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February 7, 2019

When the system fails


February 7, 2019

While many of us have essentially forgotten about Aasia Bibi, the Christian woman and mother of five children who was arrested and jailed on blasphemy charges in 2009, others await news of her final fate. The question for now is whether she will be able to safely make it out of the country and join her children, who are already believed to be in Canada.

Although Aasia Bibi was acquitted by the Supreme Court at the end of October 2018, she has since been held at a ‘safe’ location that has remained undisclosed. Freedom has yet to come. A review petition against her acquittal was dismissed by a three-member bench of the Supreme Court in January, which also declared that she is free to move as she pleases. The problem is that she cannot choose in this matter. The risk presented to her by extremists, with the Tehreek-e-Labbaik Pakistan still threatening to kill her, has meant the government of Pakistan has hesitated to play any part in sending her out of Pakistan. It is understood that there is a plan to do so.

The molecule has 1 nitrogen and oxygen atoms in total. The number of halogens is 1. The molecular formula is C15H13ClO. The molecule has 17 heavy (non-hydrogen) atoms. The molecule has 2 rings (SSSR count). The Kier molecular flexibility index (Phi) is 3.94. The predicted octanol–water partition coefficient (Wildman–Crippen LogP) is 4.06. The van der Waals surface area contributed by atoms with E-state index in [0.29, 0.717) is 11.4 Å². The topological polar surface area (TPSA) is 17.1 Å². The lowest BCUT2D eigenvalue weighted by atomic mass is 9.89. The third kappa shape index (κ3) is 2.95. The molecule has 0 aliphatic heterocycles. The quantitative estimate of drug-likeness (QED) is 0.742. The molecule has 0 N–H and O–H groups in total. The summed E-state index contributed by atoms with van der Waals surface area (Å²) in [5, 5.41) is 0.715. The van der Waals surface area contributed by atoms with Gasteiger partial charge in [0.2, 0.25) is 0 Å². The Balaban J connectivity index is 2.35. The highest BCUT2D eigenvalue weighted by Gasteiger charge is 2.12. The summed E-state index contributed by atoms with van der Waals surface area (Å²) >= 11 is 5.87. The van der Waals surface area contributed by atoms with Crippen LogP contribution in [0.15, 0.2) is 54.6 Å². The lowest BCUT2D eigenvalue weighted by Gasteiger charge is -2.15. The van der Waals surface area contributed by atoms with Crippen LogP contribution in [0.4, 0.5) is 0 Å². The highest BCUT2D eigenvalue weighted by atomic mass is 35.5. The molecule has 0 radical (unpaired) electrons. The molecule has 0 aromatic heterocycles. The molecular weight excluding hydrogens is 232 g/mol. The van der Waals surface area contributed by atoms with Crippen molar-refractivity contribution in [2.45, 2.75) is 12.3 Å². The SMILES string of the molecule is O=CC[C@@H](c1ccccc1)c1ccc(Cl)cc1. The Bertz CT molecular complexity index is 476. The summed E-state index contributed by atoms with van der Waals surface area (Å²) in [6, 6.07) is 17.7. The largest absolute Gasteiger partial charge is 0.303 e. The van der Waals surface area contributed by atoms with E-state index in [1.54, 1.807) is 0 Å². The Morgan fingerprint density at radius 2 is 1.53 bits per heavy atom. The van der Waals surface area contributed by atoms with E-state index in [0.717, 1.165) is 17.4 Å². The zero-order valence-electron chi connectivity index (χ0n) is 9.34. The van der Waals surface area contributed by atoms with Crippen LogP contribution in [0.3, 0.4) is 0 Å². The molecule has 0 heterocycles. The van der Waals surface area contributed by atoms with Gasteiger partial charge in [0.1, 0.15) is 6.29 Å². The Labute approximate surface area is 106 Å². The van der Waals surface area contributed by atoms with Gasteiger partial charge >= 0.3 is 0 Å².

Essentially, Aasia Bibi has lost almost a decade of her life when she was held behind bars in a hostile environment. She has faced the threat of death and been separated from her children, who have grown up in her absence. It is easy to blame extremist forces for this. But we should remember that the PPP government was in power when Aasia Bibi was jailed in 2009 and blasphemy charges, which legal experts believe are based on the flimsiest of grounds, were upheld against her.

The PPP government did not make any organised effort to secure any relief for Aasia from circumstances brought about by a petty squabble with fellow farm workers in her village in Sheikhupura. That squabble was instigated by extremist clerics. From the PPP, among the few that spoke up was the then Punjab governor Salmaan Taseer who made an effort to secure justice for Aasia Bibi. Taseer had met her in late 2010 and sought a pardon from the then president Asif Ali Zardari for Aasia Bibi, who he had suggested wasn’t guilty.